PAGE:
In a recent United States Supreme Court case, the highest court in the nation issued a ruling that has significant consequences for lawsuits involving nursing home abuse and injuries. In Kindred Nursing Centers v. Clark, the Supreme Court concluded that state courts cannot implement laws that single out arbitration agreements in a manner that results in negative treatment.
The facts of the underlying lawsuit are as follows. Two nursing home residents executed a power of attorney for their respective relatives. When each nursing home resident initially moved to the nursing home, the relative executed an arbitration agreement on behalf of the resident. Some time thereafter, each resident passed away, and the relatives each brought a wrongful death lawsuit against the nursing home, alleging that the resident’s death was a result of negligence. In response to the lawsuits, the nursing home moved to enforce the arbitration agreements.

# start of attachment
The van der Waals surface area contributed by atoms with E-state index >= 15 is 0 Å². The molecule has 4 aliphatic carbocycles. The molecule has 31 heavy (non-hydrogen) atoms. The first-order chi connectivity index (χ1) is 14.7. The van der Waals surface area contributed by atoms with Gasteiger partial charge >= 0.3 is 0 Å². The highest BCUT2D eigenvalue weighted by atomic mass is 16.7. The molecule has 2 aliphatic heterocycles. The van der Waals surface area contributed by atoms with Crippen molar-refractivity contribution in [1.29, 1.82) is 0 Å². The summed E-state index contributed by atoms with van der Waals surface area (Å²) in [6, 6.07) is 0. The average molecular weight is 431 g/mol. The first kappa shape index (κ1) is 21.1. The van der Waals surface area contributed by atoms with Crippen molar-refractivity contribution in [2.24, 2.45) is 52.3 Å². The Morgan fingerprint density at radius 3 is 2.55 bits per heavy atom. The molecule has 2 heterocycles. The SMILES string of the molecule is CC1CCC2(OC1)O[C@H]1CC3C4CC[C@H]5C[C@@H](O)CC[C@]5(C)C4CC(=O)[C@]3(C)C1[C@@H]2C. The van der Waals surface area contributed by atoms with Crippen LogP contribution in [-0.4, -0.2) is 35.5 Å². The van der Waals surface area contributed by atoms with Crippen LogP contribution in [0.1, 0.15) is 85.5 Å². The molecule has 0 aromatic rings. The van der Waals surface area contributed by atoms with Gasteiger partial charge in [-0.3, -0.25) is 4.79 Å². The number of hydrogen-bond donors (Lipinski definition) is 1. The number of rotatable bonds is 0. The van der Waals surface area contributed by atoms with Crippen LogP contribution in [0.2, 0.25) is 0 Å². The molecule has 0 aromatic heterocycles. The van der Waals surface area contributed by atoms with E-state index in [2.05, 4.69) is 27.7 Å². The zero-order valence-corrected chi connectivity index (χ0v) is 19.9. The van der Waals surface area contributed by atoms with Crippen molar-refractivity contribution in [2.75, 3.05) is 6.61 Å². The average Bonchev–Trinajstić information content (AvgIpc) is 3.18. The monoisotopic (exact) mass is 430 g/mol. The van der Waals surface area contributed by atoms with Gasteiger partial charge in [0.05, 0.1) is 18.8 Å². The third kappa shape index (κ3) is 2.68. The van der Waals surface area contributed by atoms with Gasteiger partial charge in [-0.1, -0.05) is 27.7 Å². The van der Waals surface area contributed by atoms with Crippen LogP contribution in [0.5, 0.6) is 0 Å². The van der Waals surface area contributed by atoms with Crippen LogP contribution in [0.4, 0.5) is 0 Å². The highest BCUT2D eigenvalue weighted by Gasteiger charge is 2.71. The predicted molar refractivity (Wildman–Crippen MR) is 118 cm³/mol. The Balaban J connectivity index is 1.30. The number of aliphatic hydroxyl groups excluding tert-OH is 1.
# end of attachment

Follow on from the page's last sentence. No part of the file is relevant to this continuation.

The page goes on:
Since the incidents occurred in Kentucky, the lawsuit initially proceeded through the Kentucky state court system and eventually reached the Kentucky Supreme Court. That court concluded that the relatives could not execute the arbitration agreements on behalf of the residents because the residents did not expressly authorize the relatives to enter into the arbitration agreements. The court concluded that the arbitration agreements could not be enforced because an individual must specifically and unequivocally waive his or her right to a jury trial under the Constitution.